Journal of eISSN: 2373-4396 JCCR

Cardiology & Current Research
Mini Review
Volume 5 Issue 1 - 2016
A Correct Approach to the “Picture” of a Patient with Cardiovascular Disease
1Fellow of the American Society of Hypertension (FASH), USA
2Fellow of the Royal Society for Promotion of Health (FRSPH), UK
3Editor-in- Chief of the Journal of Cardiology & Current Research, USA
Received: January 14, 2016 | Published: January 27, 2016
*Corresponding author: Aurelio Leone, Fellow of the American Society of Hypertension (USA), Fellow of the Royal Society for Promotion of Health (UK), Editor-in-Chief of the Journal of Cardiology & Current Research (USA), Via Provinciale 27, 19030 Castelnuovo Magra, Italy, Email:
Citation: Leone A (2016) A Correct Approach to the “Picture” of a Patient with Cardiovascular Disease. J Cardiol Curr Res 5(1): 00152. DOI: 10.15406/jccr.2016.05.00152


Although the control of heart disease undoubtedly shows promising results, the morbidity and mortality from cardiovascular events is characterized by a high rate [1-3], and such a fact should be carefully taken into account.

Ischemic heart disease, complicated hypertension and, generally, cerebrovascular events, mainly associated with stroke, involve the engagement of physicians and health staff to fight these occurrences primarily by therapeutic approaches, changes in lifestyle and reduction of the major cardiovascular risk factor effects [4-6]. The last of these three factors should be investigated as a matter not fully understood in terms of numbers, continuously in progress, and real role in causing cardiovascular disease. Therefore, their exact classification needs to be further studied.

Among cardiovascular diseases, ischemic heart disease is worthy of mention since it occurs with high rate with regard to both morbidity and mortality. In addition, many subjects, also under 70 years, sometimes meet loss of working and severe disability as a result of this outcome. The “picture” of an individual suffering from ischemic heart disease consists mainly of clinical signs due to reduced blood flow supply to the myocardium because of coronary artery alterations and hypoxia [7-9]. A typical chest pain, although with different features, duration, and response to administered nitroglycerin, is the relevant symptom of these individuals, who can also display heart failure and arrhythmias. A suitable therapeutic approach associated with changes in lifestyle and careful control of the major cardiovascular risk factors may reduce the rate of the disease as well as improving its outcome. This way should be certainly followed since ischemic patients pay high costs in terms of life and social engagement.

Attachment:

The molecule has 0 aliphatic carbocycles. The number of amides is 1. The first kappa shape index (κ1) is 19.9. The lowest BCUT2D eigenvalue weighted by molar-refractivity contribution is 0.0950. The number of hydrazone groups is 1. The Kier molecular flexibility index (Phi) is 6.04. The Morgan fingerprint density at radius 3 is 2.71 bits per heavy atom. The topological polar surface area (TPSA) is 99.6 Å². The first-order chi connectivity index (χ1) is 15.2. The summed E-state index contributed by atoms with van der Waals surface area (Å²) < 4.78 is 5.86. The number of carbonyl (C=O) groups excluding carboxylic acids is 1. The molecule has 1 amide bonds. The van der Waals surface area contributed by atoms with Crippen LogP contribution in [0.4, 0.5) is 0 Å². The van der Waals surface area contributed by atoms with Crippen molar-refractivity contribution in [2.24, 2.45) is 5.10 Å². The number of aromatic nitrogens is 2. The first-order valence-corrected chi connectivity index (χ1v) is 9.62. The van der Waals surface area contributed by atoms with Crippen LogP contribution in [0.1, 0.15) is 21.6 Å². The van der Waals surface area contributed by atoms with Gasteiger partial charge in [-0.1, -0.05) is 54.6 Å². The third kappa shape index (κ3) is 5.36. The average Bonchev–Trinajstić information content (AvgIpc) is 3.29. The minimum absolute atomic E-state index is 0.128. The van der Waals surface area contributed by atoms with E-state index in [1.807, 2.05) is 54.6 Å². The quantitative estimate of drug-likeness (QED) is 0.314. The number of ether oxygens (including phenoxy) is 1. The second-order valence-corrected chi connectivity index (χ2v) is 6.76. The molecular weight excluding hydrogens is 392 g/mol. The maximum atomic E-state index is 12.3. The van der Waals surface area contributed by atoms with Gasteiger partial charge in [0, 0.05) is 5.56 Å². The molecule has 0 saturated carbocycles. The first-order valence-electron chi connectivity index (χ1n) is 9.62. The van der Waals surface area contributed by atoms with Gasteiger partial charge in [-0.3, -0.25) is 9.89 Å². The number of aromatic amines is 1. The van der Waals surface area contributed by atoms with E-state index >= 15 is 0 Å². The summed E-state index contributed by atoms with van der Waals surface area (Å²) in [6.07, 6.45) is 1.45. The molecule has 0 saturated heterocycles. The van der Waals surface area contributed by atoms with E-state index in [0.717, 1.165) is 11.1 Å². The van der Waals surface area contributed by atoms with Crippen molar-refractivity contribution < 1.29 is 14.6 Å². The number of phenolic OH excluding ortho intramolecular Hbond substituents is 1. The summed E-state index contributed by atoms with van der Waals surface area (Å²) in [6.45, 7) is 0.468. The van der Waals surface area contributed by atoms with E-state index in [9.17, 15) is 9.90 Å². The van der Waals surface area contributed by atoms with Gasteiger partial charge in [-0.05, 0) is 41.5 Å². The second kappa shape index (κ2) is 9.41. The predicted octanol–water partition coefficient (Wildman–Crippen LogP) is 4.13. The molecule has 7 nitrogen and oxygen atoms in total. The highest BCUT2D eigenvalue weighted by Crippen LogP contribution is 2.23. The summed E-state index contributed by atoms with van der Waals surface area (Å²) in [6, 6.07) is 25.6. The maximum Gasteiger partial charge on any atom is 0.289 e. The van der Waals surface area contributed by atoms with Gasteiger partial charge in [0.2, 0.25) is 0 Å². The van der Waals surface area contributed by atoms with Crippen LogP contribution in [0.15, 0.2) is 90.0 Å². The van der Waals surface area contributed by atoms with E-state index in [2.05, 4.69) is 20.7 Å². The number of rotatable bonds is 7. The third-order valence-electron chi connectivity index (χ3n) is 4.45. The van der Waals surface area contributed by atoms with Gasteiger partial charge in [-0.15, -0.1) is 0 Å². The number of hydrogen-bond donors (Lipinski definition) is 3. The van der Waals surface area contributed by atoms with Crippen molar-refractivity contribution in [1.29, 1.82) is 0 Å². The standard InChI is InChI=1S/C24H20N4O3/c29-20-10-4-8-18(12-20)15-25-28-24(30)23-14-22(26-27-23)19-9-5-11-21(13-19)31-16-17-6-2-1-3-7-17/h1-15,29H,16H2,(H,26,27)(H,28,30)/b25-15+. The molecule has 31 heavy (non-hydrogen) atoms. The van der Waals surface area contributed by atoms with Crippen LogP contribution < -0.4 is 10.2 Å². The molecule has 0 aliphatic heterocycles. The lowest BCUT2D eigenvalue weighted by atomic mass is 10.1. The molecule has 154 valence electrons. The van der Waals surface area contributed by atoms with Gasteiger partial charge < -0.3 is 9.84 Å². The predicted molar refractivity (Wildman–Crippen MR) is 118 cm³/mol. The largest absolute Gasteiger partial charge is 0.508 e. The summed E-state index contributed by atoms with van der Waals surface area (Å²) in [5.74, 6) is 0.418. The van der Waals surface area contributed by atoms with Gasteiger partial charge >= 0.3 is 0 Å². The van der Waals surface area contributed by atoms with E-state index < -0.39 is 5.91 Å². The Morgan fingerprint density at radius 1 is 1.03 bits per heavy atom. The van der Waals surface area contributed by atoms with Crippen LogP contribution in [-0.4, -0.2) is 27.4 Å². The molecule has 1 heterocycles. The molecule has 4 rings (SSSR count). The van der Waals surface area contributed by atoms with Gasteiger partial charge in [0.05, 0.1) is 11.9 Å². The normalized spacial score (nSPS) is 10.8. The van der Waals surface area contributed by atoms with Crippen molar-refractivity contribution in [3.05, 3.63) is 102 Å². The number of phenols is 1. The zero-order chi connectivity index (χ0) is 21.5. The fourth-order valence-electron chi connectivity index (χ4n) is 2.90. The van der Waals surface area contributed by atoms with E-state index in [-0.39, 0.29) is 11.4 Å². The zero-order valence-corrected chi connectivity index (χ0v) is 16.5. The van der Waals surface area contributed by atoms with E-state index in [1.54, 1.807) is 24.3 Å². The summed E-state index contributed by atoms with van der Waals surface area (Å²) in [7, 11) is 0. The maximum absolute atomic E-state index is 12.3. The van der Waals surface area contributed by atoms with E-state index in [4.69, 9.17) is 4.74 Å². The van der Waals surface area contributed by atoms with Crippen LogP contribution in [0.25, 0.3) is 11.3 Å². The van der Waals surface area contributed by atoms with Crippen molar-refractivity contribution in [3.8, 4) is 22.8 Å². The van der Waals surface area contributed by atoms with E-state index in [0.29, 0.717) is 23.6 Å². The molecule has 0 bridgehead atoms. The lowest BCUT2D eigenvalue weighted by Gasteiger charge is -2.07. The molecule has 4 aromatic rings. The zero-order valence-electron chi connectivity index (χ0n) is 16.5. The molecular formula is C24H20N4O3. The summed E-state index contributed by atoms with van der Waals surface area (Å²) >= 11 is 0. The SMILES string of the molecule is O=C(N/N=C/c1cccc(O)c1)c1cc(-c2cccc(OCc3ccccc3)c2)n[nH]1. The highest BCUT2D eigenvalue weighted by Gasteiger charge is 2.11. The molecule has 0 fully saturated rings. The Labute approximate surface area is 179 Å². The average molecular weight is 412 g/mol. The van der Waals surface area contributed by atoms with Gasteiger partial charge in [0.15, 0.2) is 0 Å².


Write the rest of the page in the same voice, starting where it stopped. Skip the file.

Hypertension is a disease often recognized occasionally during a routine outpatient examination. Therefore, its real rate is far to be completely assessed [10]. The “picture” of a hypertensive patient is silent in a large majority of patients. However, in presence of diagnosis of the disease, a valid therapeutic approach has to be conducted to reduce the rate of complications mainly characterized by severe organ damage. Heart, brain and kidney are primarily affected when high values in blood pressure exist. The main purpose of antihypertensive therapy and changes in lifestyle is to achieve the most significant lowering of blood pressure, anyway obtained [11,12]. However, poor adherence to antihypertensive therapy still may be observed [13] as a result of discontinuous compliance of patients and, also, lack of attention to the treatment by family physicians. If this behavior is overtaken, a more definite “picture” of the hypertensive individual could be observed, characterized by an evident improvement of patient health and reduction of hypertensive complications. Cerebrovascular disease consists of a group of disorders of the brain circulation mainly due to a reduction or absence of blood flow supply. The most severe pattern to be observed is the stroke in both its forms: thrombotic and hemorrhagic stroke [14,15]. The patient affected by stroke shows a typical “picture” depending on clinical signs and pathologic lesions. Several symptoms may accompany this vascular disorder. Among these, sudden loss of balance often followed by vomiting, severe headache and, also, loss of consciousness may be seen. When an individual survives a stroke, permanent disability of different degree often characterizes the future of this subject. An ischemic stroke shows about 70% of the rate of all types of stroke and is mainly a consequence of atherosclerotic vascular disorders. Carotid and cerebral artery alterations of thrombotic type are the pathological substrate more frequently responsible of the damage. In addition, atrial fibrillation plays a significant role. On the contrary, hemorrhagic infarction, which occurs for about 15% of all strokes, primarily results from intracerebral hemorrhage due to rupture of cerebral arteries often affected by a congenital aneurysm. In terms of “picture” of the cerebrovascular disease, stroke is the event that easily may be identified since it modifies physical features of the subjects affected in a very significant manner.


From these observations, it emerges that the “picture” of a patient suffering from cardiovascular disease should not be interpreted as a static, but dynamic “picture”, whose characteristics may be modified or, otherwise, controlled by using a correct approach built up several measures to better fight the underlying pathology. It is superfluous emphasizing each cardiovascular disorder has an own feature depending on several and variable factors to be taken into account when the manifestations of a single disease have to be assessed. Finally, improving the “picture” of a cardiopathic individual contributes significantly to reduce health costs, which are still high for the cardiovascular disease control.


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